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Insight blog: Posts from the "From the community" Category

Stories about the people, science and research of the Medical Research Council.

Old dogs, new tricks

19 Nov 2012

Pet dogs with spinal injuries could be saying goodbye to slings and wheels now that researchers have helped a group of injured dogs to use their back legs again by injecting their spinal cords with a specific type of cell.

MRC scientists and researchers from Cambridge University’s Veterinary School gave half the dogs in the trial cells called olfactory ensheathing cells, which support the growth and guidance of neurons, from their own noses. The other half received a placebo. The researchers say the injected cells stimulated the growth of a ‘bridge’ between the damaged and undamaged parts of the spinal cords.

The work could help people with similar injuries one day, though the researchers are keen to stress that this would be as part of a package of treatments alongside drug or physical therapies. While the results in dogs have been significant, it’s difficult to tell how effective the treatment will be in people, because we don’t have four legs to rely on.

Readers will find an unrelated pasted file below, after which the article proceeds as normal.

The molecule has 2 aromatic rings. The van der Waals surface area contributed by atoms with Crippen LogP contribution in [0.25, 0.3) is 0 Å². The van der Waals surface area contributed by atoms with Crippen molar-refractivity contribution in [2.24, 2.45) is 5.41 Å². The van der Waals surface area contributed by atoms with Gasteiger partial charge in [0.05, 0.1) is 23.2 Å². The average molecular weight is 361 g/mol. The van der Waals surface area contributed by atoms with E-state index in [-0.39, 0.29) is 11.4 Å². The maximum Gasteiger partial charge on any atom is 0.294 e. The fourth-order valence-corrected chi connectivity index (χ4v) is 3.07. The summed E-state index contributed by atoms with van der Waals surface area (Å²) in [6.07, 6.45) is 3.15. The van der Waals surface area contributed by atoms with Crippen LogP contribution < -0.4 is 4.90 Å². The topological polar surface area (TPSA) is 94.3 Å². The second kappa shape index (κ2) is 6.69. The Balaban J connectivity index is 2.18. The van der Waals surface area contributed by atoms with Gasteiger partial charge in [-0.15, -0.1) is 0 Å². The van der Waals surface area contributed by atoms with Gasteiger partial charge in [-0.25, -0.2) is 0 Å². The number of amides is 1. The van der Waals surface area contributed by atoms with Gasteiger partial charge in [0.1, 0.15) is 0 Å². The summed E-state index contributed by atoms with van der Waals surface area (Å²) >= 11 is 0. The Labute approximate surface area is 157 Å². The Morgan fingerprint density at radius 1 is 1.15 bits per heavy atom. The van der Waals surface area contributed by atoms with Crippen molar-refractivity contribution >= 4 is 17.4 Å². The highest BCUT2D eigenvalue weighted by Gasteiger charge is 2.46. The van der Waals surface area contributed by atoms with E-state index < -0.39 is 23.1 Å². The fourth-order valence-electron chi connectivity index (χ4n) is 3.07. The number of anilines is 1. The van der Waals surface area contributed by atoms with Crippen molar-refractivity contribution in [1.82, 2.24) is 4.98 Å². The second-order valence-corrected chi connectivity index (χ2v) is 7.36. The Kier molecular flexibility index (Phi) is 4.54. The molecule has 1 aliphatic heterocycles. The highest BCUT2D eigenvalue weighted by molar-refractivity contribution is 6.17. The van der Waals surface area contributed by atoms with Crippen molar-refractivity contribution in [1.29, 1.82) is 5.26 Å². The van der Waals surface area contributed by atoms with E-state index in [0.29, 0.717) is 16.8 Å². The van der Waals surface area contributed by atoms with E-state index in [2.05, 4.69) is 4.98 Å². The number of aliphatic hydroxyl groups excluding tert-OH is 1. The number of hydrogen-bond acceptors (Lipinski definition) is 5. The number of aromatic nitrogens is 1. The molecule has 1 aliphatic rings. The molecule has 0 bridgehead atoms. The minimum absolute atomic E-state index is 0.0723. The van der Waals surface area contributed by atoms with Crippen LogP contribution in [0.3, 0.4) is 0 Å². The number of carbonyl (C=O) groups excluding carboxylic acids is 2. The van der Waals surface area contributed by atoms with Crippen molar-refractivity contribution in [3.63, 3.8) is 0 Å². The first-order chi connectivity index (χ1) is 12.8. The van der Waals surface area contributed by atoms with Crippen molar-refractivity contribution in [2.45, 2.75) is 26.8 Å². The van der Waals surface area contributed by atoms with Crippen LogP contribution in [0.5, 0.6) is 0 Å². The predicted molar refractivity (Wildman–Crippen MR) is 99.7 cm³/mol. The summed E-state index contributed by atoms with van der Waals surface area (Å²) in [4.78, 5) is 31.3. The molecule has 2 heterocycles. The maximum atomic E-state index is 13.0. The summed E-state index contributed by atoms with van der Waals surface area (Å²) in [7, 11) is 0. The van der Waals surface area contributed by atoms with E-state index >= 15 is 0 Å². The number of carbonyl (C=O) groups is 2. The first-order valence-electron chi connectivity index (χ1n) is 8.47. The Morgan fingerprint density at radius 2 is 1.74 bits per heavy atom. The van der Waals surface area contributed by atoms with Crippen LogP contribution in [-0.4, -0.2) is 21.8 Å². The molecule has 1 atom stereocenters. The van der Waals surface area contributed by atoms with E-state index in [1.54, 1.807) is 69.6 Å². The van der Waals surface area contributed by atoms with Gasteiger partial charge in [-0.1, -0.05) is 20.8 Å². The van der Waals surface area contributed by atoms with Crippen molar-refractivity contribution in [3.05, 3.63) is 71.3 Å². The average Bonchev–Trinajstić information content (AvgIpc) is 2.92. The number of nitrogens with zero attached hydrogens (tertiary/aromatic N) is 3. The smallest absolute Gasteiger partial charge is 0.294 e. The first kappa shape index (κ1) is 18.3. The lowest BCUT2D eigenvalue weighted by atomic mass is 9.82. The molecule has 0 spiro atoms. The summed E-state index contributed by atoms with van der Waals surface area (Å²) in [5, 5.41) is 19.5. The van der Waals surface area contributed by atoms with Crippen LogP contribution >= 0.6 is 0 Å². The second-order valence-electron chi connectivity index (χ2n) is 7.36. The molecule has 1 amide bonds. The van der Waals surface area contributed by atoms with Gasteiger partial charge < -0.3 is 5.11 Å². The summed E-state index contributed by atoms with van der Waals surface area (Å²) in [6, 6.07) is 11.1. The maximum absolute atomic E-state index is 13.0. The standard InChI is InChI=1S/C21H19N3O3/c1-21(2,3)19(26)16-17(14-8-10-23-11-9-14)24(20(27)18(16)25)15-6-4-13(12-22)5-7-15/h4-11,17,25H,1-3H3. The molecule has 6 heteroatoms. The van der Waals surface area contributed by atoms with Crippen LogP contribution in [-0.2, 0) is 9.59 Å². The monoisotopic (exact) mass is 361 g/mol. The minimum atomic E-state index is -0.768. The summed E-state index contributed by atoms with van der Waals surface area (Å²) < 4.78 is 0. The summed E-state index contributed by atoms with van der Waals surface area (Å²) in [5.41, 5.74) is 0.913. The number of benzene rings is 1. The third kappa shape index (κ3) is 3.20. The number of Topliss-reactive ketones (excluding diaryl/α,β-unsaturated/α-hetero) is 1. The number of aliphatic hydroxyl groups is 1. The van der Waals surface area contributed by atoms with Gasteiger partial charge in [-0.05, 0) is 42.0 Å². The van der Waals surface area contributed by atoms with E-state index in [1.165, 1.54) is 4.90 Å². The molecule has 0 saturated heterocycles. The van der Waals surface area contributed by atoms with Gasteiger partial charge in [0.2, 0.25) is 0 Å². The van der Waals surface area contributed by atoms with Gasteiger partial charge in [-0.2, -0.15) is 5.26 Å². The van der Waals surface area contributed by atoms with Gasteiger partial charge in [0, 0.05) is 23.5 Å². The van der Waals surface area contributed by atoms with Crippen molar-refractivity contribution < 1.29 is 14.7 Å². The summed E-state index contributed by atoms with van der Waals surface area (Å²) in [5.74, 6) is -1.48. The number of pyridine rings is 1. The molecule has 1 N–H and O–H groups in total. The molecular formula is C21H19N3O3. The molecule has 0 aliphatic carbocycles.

Here’s a video of Jasper, one of the dogs who received cells, showing off his renewed walking skills on a treadmill. Jasper’s owners used to need a sling to support his back legs but “now we can’t stop him whizzing round the house and he can even keep up with the two other dogs we own. It’s utterly magic”, says his owner May.

(Credit: MRC/Cambridge University) [...]

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A conference for the modern age

16 Nov 2012

Suzi Gage

Suzi Gage

Suzi Gage is an MRC-funded PhD student at the University of Bristol who uses data from the Children of the 90s study to look at the links between cannabis, psychosis and depression. Here she tells us about the benefits of getting together with other researchers at the SpotOn London conference last weekend.

Along with around 200 others, I spent Sunday and Monday in the basement of the Wellcome Collection discussing science policy, outreach and online tools. I was there because I’d organised a session on academic fraud along with my colleague Dr Pete Etchells. But, being more used to academic conferences, I was also really intrigued about what an event bringing together science communicators, policy types and researchers could offer.